IATA on the hook

The International Air Transport Association (IATA) took its typical share of bruises over the course of the two days, with much discussion of the Cargo Account Settlement Systems (CASS) – IATA’s system for billing and settling of accounts between airlines and freight forwarders – and the requirement for freight forwarders to provide bank guarantees.


AFI FIATA HAFFA’s IATA


IATA on the hook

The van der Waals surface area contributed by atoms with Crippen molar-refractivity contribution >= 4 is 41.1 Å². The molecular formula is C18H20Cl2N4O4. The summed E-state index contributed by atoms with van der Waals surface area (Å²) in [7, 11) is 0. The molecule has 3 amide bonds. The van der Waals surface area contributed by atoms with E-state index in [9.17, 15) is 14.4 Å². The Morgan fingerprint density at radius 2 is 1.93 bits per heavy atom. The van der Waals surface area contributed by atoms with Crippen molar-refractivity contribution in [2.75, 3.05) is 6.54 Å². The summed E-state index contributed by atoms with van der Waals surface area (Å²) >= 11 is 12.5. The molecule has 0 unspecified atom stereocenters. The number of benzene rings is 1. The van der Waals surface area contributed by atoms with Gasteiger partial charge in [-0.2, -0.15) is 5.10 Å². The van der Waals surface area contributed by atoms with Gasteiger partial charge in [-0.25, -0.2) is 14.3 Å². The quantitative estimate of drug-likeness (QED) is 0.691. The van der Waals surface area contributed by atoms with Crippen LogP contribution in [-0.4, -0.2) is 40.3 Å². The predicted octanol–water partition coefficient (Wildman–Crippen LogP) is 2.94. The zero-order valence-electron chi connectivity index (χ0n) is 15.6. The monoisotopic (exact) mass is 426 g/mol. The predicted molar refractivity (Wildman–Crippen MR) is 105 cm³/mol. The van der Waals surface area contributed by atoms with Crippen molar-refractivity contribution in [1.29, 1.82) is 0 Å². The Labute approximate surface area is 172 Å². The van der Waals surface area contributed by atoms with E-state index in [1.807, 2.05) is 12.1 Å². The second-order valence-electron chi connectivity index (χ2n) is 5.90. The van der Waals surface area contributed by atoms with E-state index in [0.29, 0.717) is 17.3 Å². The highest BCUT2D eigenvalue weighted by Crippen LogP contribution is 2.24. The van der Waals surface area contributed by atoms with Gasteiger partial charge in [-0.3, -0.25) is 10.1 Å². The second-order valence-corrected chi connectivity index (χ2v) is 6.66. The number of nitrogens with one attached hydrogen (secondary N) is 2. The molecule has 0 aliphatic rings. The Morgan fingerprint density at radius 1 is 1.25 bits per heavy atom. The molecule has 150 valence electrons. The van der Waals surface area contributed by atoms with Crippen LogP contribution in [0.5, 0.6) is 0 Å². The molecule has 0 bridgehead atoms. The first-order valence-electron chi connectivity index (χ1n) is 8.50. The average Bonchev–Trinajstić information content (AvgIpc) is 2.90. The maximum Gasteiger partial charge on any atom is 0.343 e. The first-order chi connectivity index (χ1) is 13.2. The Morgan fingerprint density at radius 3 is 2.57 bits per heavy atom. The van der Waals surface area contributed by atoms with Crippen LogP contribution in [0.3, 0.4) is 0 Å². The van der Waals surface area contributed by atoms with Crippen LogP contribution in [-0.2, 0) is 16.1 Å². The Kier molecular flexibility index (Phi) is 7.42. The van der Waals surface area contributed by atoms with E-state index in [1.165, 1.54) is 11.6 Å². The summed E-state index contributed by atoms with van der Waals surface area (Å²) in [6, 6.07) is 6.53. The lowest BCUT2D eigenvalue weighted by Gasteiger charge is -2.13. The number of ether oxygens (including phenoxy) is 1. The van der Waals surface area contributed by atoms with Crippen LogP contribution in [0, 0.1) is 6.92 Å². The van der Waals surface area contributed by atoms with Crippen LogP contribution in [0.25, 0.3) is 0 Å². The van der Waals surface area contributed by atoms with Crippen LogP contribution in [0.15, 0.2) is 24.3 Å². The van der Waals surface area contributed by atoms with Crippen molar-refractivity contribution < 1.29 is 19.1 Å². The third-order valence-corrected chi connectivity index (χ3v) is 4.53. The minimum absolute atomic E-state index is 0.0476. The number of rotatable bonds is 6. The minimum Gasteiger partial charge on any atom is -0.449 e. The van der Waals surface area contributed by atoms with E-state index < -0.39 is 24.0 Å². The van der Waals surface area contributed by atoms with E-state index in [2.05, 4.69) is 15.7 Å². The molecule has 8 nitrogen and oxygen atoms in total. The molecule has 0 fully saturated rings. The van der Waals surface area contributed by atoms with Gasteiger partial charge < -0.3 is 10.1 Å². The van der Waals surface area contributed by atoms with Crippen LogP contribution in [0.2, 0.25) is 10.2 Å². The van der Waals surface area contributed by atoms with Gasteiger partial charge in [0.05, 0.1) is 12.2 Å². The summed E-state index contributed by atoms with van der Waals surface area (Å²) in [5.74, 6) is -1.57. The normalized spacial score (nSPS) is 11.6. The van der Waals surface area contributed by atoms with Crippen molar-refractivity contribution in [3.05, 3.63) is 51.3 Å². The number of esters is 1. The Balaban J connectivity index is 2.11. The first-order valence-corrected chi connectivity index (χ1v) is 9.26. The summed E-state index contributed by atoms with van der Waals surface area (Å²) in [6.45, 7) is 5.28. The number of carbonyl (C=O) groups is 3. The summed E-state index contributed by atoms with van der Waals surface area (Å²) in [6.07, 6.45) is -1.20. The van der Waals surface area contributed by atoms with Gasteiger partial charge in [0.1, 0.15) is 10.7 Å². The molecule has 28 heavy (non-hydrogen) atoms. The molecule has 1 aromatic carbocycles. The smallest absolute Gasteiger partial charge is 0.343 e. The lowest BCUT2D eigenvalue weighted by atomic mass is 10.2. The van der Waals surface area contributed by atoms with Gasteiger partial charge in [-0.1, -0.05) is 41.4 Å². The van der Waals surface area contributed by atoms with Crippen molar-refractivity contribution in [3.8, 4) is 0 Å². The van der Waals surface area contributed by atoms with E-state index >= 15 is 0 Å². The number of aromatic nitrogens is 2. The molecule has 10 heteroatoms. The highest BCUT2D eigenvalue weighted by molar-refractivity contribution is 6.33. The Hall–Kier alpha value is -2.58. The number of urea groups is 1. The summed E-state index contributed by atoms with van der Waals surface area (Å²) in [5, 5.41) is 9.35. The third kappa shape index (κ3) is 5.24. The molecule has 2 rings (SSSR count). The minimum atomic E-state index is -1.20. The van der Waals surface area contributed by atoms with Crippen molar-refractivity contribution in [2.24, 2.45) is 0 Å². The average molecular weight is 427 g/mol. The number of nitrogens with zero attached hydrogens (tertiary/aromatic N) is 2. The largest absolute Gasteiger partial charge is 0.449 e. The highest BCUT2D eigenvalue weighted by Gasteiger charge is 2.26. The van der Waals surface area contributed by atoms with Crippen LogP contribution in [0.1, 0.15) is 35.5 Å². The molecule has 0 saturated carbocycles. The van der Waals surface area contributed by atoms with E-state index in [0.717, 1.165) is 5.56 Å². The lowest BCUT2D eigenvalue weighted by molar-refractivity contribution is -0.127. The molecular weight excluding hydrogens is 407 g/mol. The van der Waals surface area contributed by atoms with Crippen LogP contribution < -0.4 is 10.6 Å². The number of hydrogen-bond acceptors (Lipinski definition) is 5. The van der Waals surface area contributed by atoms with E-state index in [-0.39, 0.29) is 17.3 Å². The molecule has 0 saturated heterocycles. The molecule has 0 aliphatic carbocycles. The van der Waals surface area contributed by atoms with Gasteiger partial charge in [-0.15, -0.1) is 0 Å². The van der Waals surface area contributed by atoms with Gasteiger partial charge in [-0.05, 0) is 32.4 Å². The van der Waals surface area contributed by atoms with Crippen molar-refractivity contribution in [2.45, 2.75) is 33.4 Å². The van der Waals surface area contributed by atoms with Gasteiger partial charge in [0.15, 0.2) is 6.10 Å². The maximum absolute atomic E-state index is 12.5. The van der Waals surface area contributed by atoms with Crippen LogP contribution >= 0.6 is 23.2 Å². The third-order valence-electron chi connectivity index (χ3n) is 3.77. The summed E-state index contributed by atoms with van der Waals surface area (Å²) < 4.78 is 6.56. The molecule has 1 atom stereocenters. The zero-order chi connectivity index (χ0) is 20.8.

The International Air Transport Association (IATA) took its typical share of bruises over the course of the two days, with much discussion of the Cargo Account Settlement Systems (CASS) – IATA’s system for billing and settling of accounts between airlines and freight forwarders – and the requirement for freight forwarders to provide bank guarantees. Chairman of the Hong Kong Association of Freight Forwarding and Logistics (HAFFA), Paul Tsui raised the issue of IATA’s imposition of the requirement for annual financial reviews of freight forwarders. This was imposed he said, without any consultation and is a requirement that did not exist previously. Noting that should a forwarder fail the financial ‘health check’ the forwarder would be subject to stricter bank guarantees, but if the health check showed the forwarder to be ‘healthier’ than IATA requirements there was no mechanism for the bank guarantee to be lowered. “It should be a two-way street,” Tsui argued. This puts small forwarders – which in the case of HAFFA, 70 per cent are in this category – in a very difficult position he said, noting that “if the forwarder has not passed the health check, IATA will increase the bank guarantee and at the same time the airline will also increase the bank guarantee with the forwarder and we will be punished twice and that will not be helpful for the industry,” he said. Tsui said he has conveyed HAFFA’s concerns to IATA that this is not mutually beneficial for business between forwarders and carriers. The issue of IATA’s financial health check and bank guarantees was echoed across much of the Asia-Pacific region and responding on behalf of FIATA, Sarosh Nagarvala, FIATA treasurer and chairman of the association’s Air Freight Institute (AFI) urged forwarders to “stand their ground” in dealing with IATA. “We are, as forwarders, the customers of the airlines,” he said. “In which other business does the customer give a guarantee to the supplier?” he asked. Noting that forwarders in the region face the same market forces and economic pressures as the carriers he said, “the time has come to throw all these bonds and bankers guarantees out the window. “For too long we’ve been hammered into the ground by these unreasonable situations. Slavery has gone out a long time ago and do not let them hammer you into the ground all the time, you’ve got to stand your ground,” he urged. But he cautioned that in order for FIATA to assist, a proper report including the background to the issue, the problem and possible solutions had to be forwarded to the AFI if it was to assist.